I'm generally in agreement with the above. I live close to a wetlands reserve which attracts a lot of Heron's (it's not unusual to see them flying past every day) and they regularily stop by to have a look at my pond.

Probably 'tempting fate' saying this, but to date I haven't lost a single fish. My defence is a basic plastic netting fixed a couple of feet above the water level and an electric fence around the perimeter (this pond has only been built for about a year, my previous smaller pond had a Heron proof fence around it).

The netting is temporary as I intend to take this off and replace it with a few (almost invisible) runs of fishing line. Before moving the netting I was hoping to see a Heron touching the electric fence to see if it realy worked. To date I've seen seen the birds land and walk right up to the fence but not actually touch it.

Iain
Otter Otter
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Re: The Dreaded Heron #6
Quote:

Iain_clark wrote:
To date I've seen seen the birds land and walk right up to the fence but not actually touch it.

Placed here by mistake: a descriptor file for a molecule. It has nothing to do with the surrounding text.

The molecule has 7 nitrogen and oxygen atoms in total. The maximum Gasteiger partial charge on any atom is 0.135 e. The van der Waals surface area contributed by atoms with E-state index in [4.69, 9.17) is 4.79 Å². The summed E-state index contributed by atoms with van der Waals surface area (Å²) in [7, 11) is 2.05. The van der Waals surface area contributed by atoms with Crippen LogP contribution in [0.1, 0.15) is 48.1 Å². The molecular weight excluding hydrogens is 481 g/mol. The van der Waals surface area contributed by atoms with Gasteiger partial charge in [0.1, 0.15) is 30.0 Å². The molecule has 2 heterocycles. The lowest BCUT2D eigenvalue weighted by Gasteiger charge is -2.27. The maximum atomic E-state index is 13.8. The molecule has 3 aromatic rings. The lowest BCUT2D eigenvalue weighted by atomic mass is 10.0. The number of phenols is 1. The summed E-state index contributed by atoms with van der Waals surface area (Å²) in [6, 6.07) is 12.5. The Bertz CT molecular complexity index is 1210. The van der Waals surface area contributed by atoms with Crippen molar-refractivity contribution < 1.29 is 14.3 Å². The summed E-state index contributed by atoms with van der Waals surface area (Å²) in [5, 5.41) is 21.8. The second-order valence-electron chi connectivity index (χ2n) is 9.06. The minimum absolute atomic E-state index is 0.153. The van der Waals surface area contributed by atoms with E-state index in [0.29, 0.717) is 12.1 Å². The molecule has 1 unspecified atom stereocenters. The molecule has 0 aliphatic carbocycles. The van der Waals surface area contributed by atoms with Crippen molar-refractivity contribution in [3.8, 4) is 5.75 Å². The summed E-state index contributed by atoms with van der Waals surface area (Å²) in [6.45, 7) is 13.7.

That's interesting, Iain. Do you suppose they can sense the voltage? Are there enough ponds with electric fences in your area that the herons have learned not to touch wires strung on insulators?
Iain_clark Iain_clark
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Re: The Dreaded Heron #7
Otter,
I realy don't know if they can sense the Electricity or not. I don't believe that electric fences are heavily used so I would doubt if they have learned to recognise them. The fence that I have has plastic posts (non-conductive)so the appearance is virtually identical to a standard (non-electrified) wire fence.

My concern, and the reason that I haven't moved the net yet, is that either the Heron may not feel 'pain' from a small electric shock or that it's feathers provide sufficient insulation to prevent any shock occuring.